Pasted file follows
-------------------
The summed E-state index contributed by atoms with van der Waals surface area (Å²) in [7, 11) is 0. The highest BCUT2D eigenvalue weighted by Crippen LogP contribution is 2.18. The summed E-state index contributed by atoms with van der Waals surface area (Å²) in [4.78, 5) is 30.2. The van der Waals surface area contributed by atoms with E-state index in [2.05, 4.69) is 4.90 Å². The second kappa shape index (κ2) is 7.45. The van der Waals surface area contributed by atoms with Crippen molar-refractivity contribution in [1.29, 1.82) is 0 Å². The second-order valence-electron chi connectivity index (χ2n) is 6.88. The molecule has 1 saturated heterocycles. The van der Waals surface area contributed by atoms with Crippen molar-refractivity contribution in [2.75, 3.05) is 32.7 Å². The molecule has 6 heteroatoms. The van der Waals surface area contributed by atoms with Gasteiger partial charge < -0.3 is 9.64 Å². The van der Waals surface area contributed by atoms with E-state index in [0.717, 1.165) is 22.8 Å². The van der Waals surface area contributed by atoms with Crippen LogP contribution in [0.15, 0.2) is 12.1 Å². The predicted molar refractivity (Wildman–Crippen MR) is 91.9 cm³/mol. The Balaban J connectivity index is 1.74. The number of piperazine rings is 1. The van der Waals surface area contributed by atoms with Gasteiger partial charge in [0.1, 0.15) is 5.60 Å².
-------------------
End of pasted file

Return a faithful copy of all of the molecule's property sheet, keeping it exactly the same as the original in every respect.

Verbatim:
The summed E-state index contributed by atoms with van der Waals surface area (Å²) in [7, 11) is 0. The highest BCUT2D eigenvalue weighted by Crippen LogP contribution is 2.18. The summed E-state index contributed by atoms with van der Waals surface area (Å²) in [4.78, 5) is 30.2. The van der Waals surface area contributed by atoms with E-state index in [2.05, 4.69) is 4.90 Å². The second kappa shape index (κ2) is 7.45. The van der Waals surface area contributed by atoms with Crippen molar-refractivity contribution in [1.29, 1.82) is 0 Å². The second-order valence-electron chi connectivity index (χ2n) is 6.88. The molecule has 1 saturated heterocycles. The van der Waals surface area contributed by atoms with Crippen molar-refractivity contribution in [2.75, 3.05) is 32.7 Å². The molecule has 6 heteroatoms. The van der Waals surface area contributed by atoms with Gasteiger partial charge < -0.3 is 9.64 Å². The van der Waals surface area contributed by atoms with E-state index in [0.717, 1.165) is 22.8 Å². The van der Waals surface area contributed by atoms with Crippen LogP contribution in [0.15, 0.2) is 12.1 Å². The predicted molar refractivity (Wildman–Crippen MR) is 91.9 cm³/mol. The Balaban J connectivity index is 1.74. The number of piperazine rings is 1. The van der Waals surface area contributed by atoms with Gasteiger partial charge in [0.1, 0.15) is 5.60 Å².